Wednesday, June 25, 2008
The Sanhedrin is the Answer to the Problems in the Rabbinate
The Sanhedrin is, of course, the answer to the situation we find ourselves in today—subject to the outrageous rulings of a three person “High Rabbinical Court” more concerned with political power than with the laws of Hashm. In addition to this article by the Jerusalem Post, here is a very nice the history of the re-establishment of that body.
The Sanhedrin, with a membership of 71 rabbis, is too large to be controlled by one faction or to be swayed by the corrupt nature of a small minority of Jews. It’s size alone is protection against corruption, as there is, no doubt, tension between rabbis in the group, pushing each to be more adherent to the law, not less.
It is important to establish an accepted channel for those who wish to present their cases to the new Sanhedrin to do so. However, the Sanhedrin must not be taken over by a government ministry, G-d forbid! The moment the secular Hellenists get their hands on it, it will be destroyed—as has happened to the Rabbinate.
The Sanhedrin must be made up of “elders of the people” not the cronies of Olmert.
Re-starting the Jewish heart
Jun. 19, 2008
Gershom Gale , THE JERUSALEM POST
The Sanhedrin is the name of the 71-member Jewish court that was alone empowered to rule on such nation-affecting matters as who is or is not a prophet, pass final judgments on capital cases and issue rulings that would affect the religious practice of all the world's Jews.
The first Sanhedrin was formed shortly after the giving of the Torah, when God told Moses to "assemble 70 of Israel's elders... the ones you know to be the people's elders and leaders.... I will cause some of the spirit that you possess to emanate, and I will grant it to them. You will then not have to bear the responsibility all alone" (Numbers 11:16).
The Lord then "caused the spirit that had been imparted on Moses to emanate, and He bestowed it upon the 70 elders. When the spirit descended on them, they gained the gift of prophecy and did not lose it." These 70, with Moses, comprised the first court.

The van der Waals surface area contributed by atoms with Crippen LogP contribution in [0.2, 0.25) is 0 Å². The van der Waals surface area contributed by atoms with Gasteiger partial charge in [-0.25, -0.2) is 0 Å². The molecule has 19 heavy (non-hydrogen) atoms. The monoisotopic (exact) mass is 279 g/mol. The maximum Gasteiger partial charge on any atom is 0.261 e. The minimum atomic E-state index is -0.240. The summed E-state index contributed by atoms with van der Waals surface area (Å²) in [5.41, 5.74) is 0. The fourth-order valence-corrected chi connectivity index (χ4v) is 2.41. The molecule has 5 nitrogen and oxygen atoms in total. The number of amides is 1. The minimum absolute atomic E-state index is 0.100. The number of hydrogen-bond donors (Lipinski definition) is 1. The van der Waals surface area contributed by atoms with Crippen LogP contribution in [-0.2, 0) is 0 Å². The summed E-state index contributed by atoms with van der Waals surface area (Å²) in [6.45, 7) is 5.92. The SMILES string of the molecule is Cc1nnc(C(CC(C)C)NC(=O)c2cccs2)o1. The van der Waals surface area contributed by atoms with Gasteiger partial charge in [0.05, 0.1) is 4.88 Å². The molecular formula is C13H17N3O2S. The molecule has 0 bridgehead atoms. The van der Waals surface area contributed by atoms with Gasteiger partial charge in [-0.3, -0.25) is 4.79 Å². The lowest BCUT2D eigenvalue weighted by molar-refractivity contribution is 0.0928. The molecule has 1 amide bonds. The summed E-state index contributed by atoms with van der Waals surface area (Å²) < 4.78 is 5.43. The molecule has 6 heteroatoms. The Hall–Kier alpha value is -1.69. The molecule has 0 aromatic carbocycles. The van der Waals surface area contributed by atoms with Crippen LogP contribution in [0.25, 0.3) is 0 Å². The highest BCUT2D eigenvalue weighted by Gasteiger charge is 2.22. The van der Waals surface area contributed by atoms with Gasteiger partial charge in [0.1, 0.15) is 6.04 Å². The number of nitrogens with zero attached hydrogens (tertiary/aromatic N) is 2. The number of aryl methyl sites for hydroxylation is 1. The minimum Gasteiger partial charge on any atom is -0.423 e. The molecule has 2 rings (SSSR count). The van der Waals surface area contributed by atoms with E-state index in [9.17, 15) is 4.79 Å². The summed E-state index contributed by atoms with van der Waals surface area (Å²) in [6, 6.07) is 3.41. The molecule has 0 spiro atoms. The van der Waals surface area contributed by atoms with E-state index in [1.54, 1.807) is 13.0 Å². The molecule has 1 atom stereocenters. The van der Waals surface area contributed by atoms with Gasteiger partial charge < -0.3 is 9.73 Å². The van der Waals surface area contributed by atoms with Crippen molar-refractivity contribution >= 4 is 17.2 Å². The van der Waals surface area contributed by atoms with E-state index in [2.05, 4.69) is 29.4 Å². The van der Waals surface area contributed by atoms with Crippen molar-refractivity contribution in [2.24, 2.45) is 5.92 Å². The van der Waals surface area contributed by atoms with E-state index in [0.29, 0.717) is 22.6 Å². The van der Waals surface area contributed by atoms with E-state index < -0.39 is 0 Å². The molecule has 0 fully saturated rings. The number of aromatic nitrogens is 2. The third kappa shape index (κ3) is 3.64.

The nation was then commanded to obey all (majority) Sanhedrin rulings, on pain of death: "If you are unable to reach a decision in a case involving capital punishment... where there is a dispute in your territorial courts, then you must set out and go up to the place that God your Lord shall choose. You must approach the Levitical priests, and the supreme court that exists at the time. When you make the inquiry, they will declare to you a legal decision... you must do as they tell you, carefully following their every decision. You must keep the Torah as they interpret it for you, and follow the laws that they legislate for you. Do not stray to the right or left from the word that they declare to you. If there is any man who rebels and refuses to listen to the priest or other judge who is in charge of serving God your Lord there, then that man must be put to death" (Deut. 16:8, Deut. 17).
Its mention in Chronicles, Josephus and of course the Talmud proves that this institution was fully functional at least until 70 CE, when the Second Temple was destroyed. Some of the later Sanhedrin members are said to have had divine inspiration, such as the prophets Haggai, Zechariah and Malachi.
To become members of the Sanhedrin, initiates had not only to scale the pinnacle of a nationwide educational system, but experience ordination by a laying-on of hands.
Some believe that until at least one genuine bearer of the tradition comes forward to anoint the 70 other would-be Sanhedrin members, a modern body cannot be said to have divine approval. That "Judaism's Supreme Court" will in fact reconvene, however, is implicit in God's promise that "I will restore your judges as at the first" (Isaiah 1:26).
Of course, even with that authority, Sanhedrin members are merely mortal, and are nowhere described as infallible. The Torah and Talmud thus provided several legal (i.e. God-approved) means of redress in the event of Sanhedrin error.